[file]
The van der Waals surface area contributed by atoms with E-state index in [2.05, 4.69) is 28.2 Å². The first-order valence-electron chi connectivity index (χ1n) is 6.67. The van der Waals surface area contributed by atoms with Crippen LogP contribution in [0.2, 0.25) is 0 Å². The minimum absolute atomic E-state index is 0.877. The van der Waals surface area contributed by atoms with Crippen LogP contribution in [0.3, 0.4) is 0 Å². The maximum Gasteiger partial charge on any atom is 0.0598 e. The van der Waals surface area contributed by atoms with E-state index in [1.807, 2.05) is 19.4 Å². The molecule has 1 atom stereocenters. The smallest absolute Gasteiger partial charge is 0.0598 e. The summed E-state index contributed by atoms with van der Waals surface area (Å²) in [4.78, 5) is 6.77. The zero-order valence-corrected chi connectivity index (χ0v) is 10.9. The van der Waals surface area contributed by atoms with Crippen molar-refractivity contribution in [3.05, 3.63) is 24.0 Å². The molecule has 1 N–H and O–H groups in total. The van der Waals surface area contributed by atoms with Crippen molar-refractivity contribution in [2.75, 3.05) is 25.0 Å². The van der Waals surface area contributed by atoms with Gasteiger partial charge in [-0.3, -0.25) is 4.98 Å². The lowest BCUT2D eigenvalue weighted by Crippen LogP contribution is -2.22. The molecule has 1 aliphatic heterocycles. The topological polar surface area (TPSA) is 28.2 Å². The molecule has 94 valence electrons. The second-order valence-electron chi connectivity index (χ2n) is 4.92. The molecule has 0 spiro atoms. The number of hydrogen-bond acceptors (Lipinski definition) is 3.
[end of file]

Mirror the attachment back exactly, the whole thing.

The van der Waals surface area contributed by atoms with E-state index in [2.05, 4.69) is 28.2 Å². The first-order valence-electron chi connectivity index (χ1n) is 6.67. The van der Waals surface area contributed by atoms with Crippen LogP contribution in [0.2, 0.25) is 0 Å². The minimum absolute atomic E-state index is 0.877. The van der Waals surface area contributed by atoms with Crippen LogP contribution in [0.3, 0.4) is 0 Å². The maximum Gasteiger partial charge on any atom is 0.0598 e. The van der Waals surface area contributed by atoms with E-state index in [1.807, 2.05) is 19.4 Å². The molecule has 1 atom stereocenters. The smallest absolute Gasteiger partial charge is 0.0598 e. The summed E-state index contributed by atoms with van der Waals surface area (Å²) in [4.78, 5) is 6.77. The zero-order valence-corrected chi connectivity index (χ0v) is 10.9. The van der Waals surface area contributed by atoms with Crippen molar-refractivity contribution in [3.05, 3.63) is 24.0 Å². The molecule has 1 N–H and O–H groups in total. The van der Waals surface area contributed by atoms with Crippen molar-refractivity contribution in [2.75, 3.05) is 25.0 Å². The van der Waals surface area contributed by atoms with Gasteiger partial charge in [-0.3, -0.25) is 4.98 Å². The lowest BCUT2D eigenvalue weighted by Crippen LogP contribution is -2.22. The molecule has 1 aliphatic heterocycles. The topological polar surface area (TPSA) is 28.2 Å². The molecule has 94 valence electrons. The second-order valence-electron chi connectivity index (χ2n) is 4.92. The molecule has 0 spiro atoms. The number of hydrogen-bond acceptors (Lipinski definition) is 3.